The second best thing you can do for yourself? Well, when things go bad, they usually go bad very fast, so if you can t shoot and hit your static paper target at 5 feet with four rounds center mass in less than one second, you must seriously reevaluate the type of training you re getting. Remember: Statistics show that the one-shot-drops theory is full of holes there are bad guys out there who can suck up rounds like you do coffee. If your department won t spend the money for the type of training you need, do what s right for you and your family spend a few bucks and take a course that teaches you the basics on what it means to shoot up close and personal. For starters, at least check out the shooting drills I included with this article ( Close Quarter Shooting Drills ).
Personal defense is neither a 25-yard plate match nor the ability to shoot a static paper target with two rounds in less than three seconds. It s in your face.
Close-Quarter Shooting Drills (For photos please see above.)
I use and teach the below close-quarter shooting drills (among others). Some of these shot counts and times may seem unachievable, but let me assure you, they are all easily done. I’m a huge proponent and master instructor of the CAR (Center Axis Relock) system, and can assure you that by the time a three-day, 1,000 rounds/day course is complete, average officers leave with the ability to shoot with a speed and accuracy that will give them the confidence they need to dominate in a gunfight.
Clipboard Drill: Standing in front of your target at normal contact distance in a good field-interview stance, hold a piece of plywood cut to 8.5"x11" (clipboard size) in your non-preferred hand and pretend to write with a spent casing in your preferred hand. At the command “Gun!,” drop the plywood and casing, draw your weapon and fire four rounds into the target’s center mass. (Dropping the clipboard proves faster than the old prescribed way of attempting to toss the clipboard at the bad guy because when you toss the clipboard, you unintentionally take extra time trying to aim it at the bad guy, and you require recovery time to come back to your weapon.) Repeat this drill until you can complete it in less than two seconds from the word “Gun.”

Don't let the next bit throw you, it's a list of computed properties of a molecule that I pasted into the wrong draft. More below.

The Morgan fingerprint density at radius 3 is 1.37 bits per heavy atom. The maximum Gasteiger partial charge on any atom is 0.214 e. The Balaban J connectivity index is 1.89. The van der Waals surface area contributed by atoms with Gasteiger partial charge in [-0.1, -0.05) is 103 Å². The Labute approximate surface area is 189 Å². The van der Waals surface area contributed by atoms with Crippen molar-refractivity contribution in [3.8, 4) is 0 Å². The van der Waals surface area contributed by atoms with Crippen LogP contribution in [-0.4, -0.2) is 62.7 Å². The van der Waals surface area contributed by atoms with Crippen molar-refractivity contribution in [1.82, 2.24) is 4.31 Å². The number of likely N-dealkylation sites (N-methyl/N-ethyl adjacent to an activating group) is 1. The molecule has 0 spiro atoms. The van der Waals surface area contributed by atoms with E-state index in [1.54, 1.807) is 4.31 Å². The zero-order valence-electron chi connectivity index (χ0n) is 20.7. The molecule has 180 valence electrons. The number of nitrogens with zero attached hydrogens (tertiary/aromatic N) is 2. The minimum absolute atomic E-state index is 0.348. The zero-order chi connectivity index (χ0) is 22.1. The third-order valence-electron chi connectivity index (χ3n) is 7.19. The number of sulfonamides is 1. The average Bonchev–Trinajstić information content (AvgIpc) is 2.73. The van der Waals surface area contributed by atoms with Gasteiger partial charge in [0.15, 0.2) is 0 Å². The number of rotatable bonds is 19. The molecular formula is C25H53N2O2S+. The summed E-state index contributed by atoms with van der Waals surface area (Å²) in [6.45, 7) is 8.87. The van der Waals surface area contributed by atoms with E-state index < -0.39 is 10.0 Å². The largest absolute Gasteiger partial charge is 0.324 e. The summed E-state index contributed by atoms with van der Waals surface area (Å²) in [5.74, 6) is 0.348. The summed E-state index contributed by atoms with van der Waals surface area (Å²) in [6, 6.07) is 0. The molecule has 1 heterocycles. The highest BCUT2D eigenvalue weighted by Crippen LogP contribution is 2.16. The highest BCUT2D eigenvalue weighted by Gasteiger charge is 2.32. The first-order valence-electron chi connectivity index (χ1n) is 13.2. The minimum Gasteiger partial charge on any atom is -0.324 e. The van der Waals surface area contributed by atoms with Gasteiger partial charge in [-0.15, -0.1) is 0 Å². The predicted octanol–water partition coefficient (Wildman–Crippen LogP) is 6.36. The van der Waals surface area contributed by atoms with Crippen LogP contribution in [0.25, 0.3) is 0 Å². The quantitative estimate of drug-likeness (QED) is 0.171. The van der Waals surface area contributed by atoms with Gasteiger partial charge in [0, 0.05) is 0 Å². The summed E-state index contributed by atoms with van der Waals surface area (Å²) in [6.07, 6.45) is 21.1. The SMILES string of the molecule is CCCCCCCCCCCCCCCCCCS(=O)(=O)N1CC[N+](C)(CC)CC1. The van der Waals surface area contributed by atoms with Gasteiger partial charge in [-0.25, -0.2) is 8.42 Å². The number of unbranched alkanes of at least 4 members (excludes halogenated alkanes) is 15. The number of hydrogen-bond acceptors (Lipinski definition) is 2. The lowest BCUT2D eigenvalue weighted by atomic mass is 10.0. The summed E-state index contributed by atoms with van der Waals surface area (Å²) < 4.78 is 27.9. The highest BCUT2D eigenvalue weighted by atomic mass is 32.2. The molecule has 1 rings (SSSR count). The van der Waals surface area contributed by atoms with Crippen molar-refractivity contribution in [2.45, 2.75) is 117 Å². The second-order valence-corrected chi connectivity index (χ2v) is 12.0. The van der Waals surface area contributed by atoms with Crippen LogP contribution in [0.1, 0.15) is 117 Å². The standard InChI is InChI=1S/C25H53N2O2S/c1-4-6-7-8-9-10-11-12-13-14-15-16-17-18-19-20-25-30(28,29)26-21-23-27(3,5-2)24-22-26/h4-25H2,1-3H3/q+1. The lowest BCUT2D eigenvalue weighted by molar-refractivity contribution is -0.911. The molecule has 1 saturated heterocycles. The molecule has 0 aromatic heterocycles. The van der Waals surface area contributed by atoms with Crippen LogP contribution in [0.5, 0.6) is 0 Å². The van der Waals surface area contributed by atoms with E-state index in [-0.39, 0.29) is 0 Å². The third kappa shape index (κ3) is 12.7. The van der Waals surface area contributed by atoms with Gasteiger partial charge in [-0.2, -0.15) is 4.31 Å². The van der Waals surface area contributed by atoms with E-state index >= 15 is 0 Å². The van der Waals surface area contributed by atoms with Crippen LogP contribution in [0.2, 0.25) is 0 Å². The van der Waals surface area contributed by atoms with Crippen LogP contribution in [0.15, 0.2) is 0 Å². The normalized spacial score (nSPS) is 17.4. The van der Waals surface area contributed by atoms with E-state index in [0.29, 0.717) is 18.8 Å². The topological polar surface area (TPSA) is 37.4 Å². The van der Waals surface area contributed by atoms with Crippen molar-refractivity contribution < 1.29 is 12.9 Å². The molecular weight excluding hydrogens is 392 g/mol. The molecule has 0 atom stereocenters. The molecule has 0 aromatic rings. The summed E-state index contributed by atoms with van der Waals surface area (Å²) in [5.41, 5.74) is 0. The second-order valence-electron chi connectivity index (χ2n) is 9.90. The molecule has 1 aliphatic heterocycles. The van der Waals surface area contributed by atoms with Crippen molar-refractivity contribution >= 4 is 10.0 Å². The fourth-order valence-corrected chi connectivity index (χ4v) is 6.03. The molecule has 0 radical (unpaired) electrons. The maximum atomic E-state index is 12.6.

Combat-Ready Hold & Fire: Standing in front of your target at normal contact distance in a good field-interview stance, hold your weapon below your chin line (this will enable you to view the suspect from head to toe). At the command “Gun,” simply raise your weapon from chin line to sight line and place four shots into center mass in less than one second.
Cruiser Drill: With two targets spaced approximately 10 feet apart, get into your cruiser and drive toward the targets, stopping the cruiser roughly 3-5 feet from the targets. After stopping the cruiser (and placing it in Park), open the driver-side door and fire two rounds at the target on the left while still seated. Then exit the vehicle keeping low, move to the rear of the cruiser and engage the target on the right with another two rounds. Total elapsed time: Less than seven seconds from the time you open the door.
Gary J. Belanger is a master instructor with Sabre Tactical, a master instructor with Immediate Personal Defense Systems and the chief instructor with Performance Tactical. Contact him at email@example.com.